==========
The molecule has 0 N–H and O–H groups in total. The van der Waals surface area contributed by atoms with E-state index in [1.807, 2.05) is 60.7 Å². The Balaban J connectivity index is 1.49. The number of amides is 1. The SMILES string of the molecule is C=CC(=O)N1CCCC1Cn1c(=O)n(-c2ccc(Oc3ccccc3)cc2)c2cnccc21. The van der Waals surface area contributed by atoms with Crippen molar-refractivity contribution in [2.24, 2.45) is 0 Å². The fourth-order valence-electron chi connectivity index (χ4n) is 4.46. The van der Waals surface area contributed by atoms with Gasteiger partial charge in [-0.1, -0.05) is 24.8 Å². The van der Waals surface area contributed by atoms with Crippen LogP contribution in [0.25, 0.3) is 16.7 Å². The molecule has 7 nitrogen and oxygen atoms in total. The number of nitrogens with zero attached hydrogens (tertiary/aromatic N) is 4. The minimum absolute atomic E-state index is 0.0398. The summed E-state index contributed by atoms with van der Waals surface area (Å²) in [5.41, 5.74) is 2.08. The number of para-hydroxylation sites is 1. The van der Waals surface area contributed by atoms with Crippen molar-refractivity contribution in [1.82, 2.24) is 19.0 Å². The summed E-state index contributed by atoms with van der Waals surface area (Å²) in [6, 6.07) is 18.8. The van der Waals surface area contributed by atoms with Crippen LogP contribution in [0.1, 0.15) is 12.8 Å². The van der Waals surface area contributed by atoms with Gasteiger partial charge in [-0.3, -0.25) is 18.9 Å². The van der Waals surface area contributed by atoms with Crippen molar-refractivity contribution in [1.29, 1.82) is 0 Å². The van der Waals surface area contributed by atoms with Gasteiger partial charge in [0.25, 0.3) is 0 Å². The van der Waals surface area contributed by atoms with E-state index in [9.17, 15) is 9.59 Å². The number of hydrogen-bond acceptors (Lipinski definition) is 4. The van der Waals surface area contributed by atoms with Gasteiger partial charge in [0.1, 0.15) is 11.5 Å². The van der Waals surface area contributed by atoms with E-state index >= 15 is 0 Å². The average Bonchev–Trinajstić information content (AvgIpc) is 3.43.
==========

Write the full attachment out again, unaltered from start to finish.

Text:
The molecule has 0 N–H and O–H groups in total. The van der Waals surface area contributed by atoms with E-state index in [1.807, 2.05) is 60.7 Å². The Balaban J connectivity index is 1.49. The number of amides is 1. The SMILES string of the molecule is C=CC(=O)N1CCCC1Cn1c(=O)n(-c2ccc(Oc3ccccc3)cc2)c2cnccc21. The van der Waals surface area contributed by atoms with Crippen molar-refractivity contribution in [2.24, 2.45) is 0 Å². The fourth-order valence-electron chi connectivity index (χ4n) is 4.46. The van der Waals surface area contributed by atoms with Gasteiger partial charge in [-0.1, -0.05) is 24.8 Å². The van der Waals surface area contributed by atoms with Crippen LogP contribution in [0.25, 0.3) is 16.7 Å². The molecule has 7 nitrogen and oxygen atoms in total. The number of nitrogens with zero attached hydrogens (tertiary/aromatic N) is 4. The minimum absolute atomic E-state index is 0.0398. The summed E-state index contributed by atoms with van der Waals surface area (Å²) in [5.41, 5.74) is 2.08. The number of para-hydroxylation sites is 1. The van der Waals surface area contributed by atoms with Crippen molar-refractivity contribution in [1.82, 2.24) is 19.0 Å². The summed E-state index contributed by atoms with van der Waals surface area (Å²) in [6, 6.07) is 18.8. The van der Waals surface area contributed by atoms with Crippen LogP contribution in [0.1, 0.15) is 12.8 Å². The van der Waals surface area contributed by atoms with Gasteiger partial charge in [-0.3, -0.25) is 18.9 Å². The van der Waals surface area contributed by atoms with Crippen molar-refractivity contribution in [1.29, 1.82) is 0 Å². The van der Waals surface area contributed by atoms with Gasteiger partial charge in [0.25, 0.3) is 0 Å². The van der Waals surface area contributed by atoms with E-state index in [9.17, 15) is 9.59 Å². The number of hydrogen-bond acceptors (Lipinski definition) is 4. The van der Waals surface area contributed by atoms with Gasteiger partial charge in [0.1, 0.15) is 11.5 Å². The van der Waals surface area contributed by atoms with E-state index >= 15 is 0 Å². The average Bonchev–Trinajstić information content (AvgIpc) is 3.43.